It may surprise many that, until recently, banks did not have their capital regulated. Of course, before 1979, neither banks nor their customers had any expectation of being bailed out – market discipline prevailed. The history of banks’ capital positions is interesting. During the post-war period, banks were pressurising the Bank of England to allow them to hold more capital – they were prevented from doing so because the government and the Bank of England believed that, if the banks raised more capital, there would be less capital available for the non-financial industries. Banks exposed to market discipline were conservative institutions. I wonder if the post-1988 regulatory binge has really achieved anything positive.
Regulation has run riot and so did the banks. Last year alone there were 14,200 new banking regulations worldwide and the US Dodd Frank Act will contain around 30,000 pages of regulations. Furthermore, there is a real danger, when regulation becomes as complex as it is today, that it is only understood by a clique both in government and in the industry. That is a recipe for regulatory capture – in other words, the controlling of the regulatory system by the companies that are being regulated. The approach of the UK government which is trying to create a legal framework so that banks can be wound up safely is to be applauded, but this should replace and not be added to existing regulation.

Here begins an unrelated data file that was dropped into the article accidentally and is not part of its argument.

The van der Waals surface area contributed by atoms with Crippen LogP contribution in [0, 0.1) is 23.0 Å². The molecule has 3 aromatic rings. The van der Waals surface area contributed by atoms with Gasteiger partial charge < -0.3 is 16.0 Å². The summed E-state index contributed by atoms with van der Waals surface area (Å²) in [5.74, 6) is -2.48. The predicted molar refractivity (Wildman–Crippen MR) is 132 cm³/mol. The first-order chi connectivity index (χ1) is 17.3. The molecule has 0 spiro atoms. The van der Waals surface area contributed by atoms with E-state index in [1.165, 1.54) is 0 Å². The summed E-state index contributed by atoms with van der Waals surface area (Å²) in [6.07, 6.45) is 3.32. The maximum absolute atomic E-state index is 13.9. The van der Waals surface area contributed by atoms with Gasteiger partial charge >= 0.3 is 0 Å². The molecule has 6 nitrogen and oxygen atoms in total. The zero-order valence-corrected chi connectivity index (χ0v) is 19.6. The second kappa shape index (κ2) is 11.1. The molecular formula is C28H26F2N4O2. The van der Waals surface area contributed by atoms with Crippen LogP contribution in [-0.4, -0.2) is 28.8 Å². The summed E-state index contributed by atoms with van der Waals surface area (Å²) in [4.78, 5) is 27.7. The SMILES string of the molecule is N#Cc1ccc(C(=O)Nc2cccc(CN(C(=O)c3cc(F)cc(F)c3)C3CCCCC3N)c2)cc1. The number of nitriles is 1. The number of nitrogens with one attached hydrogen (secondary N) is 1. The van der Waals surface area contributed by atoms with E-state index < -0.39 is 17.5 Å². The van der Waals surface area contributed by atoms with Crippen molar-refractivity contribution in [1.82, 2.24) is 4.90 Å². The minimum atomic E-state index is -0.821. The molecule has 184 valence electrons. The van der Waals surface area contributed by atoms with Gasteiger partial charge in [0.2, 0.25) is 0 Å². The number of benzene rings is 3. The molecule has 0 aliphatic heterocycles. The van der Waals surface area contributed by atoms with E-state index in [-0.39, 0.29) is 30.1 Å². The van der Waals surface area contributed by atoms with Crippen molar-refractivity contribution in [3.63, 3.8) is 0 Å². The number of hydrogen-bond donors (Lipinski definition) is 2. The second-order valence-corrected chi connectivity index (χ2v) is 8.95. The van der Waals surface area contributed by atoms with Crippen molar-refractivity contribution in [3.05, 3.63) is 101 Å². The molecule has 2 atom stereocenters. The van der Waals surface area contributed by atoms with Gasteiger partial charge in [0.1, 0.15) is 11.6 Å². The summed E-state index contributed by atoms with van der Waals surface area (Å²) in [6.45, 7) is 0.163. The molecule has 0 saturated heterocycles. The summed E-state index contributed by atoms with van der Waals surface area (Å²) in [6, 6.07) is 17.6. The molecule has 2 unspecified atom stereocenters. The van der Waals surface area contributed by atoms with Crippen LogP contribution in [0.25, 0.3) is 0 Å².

Saturday, November 17, 2012
Not so long ago
Prof. Philip Booth: We need a revolution in financial regulation
dos ∫antos às 20:17